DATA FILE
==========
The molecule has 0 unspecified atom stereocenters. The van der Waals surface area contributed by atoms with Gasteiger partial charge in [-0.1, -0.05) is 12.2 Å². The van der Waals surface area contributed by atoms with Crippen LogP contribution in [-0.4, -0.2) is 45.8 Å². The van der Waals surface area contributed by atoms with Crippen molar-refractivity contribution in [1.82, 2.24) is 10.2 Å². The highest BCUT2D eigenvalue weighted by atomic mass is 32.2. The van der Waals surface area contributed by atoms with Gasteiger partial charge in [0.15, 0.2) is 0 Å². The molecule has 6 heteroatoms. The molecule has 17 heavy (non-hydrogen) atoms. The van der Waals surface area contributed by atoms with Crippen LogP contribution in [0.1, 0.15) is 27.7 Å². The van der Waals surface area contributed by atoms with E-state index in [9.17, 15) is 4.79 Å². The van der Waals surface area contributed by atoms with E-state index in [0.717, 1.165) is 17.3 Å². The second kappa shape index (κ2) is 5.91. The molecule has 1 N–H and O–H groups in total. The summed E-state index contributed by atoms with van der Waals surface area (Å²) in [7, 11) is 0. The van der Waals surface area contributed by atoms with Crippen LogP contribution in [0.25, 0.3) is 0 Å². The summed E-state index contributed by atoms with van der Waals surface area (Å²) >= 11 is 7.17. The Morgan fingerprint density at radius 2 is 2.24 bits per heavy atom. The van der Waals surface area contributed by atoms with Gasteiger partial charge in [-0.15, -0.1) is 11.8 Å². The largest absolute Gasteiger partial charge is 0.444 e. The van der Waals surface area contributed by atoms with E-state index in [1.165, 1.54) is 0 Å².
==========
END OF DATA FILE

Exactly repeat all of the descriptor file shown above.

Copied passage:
The molecule has 0 unspecified atom stereocenters. The van der Waals surface area contributed by atoms with Gasteiger partial charge in [-0.1, -0.05) is 12.2 Å². The van der Waals surface area contributed by atoms with Crippen LogP contribution in [-0.4, -0.2) is 45.8 Å². The van der Waals surface area contributed by atoms with Crippen molar-refractivity contribution in [1.82, 2.24) is 10.2 Å². The highest BCUT2D eigenvalue weighted by atomic mass is 32.2. The van der Waals surface area contributed by atoms with Gasteiger partial charge in [0.15, 0.2) is 0 Å². The molecule has 6 heteroatoms. The molecule has 17 heavy (non-hydrogen) atoms. The van der Waals surface area contributed by atoms with Crippen LogP contribution in [0.1, 0.15) is 27.7 Å². The van der Waals surface area contributed by atoms with E-state index in [9.17, 15) is 4.79 Å². The van der Waals surface area contributed by atoms with E-state index in [0.717, 1.165) is 17.3 Å². The second kappa shape index (κ2) is 5.91. The molecule has 1 N–H and O–H groups in total. The summed E-state index contributed by atoms with van der Waals surface area (Å²) in [7, 11) is 0. The van der Waals surface area contributed by atoms with Crippen LogP contribution in [0.25, 0.3) is 0 Å². The summed E-state index contributed by atoms with van der Waals surface area (Å²) >= 11 is 7.17. The Morgan fingerprint density at radius 2 is 2.24 bits per heavy atom. The van der Waals surface area contributed by atoms with Gasteiger partial charge in [-0.15, -0.1) is 11.8 Å². The largest absolute Gasteiger partial charge is 0.444 e. The van der Waals surface area contributed by atoms with E-state index in [1.165, 1.54) is 0 Å².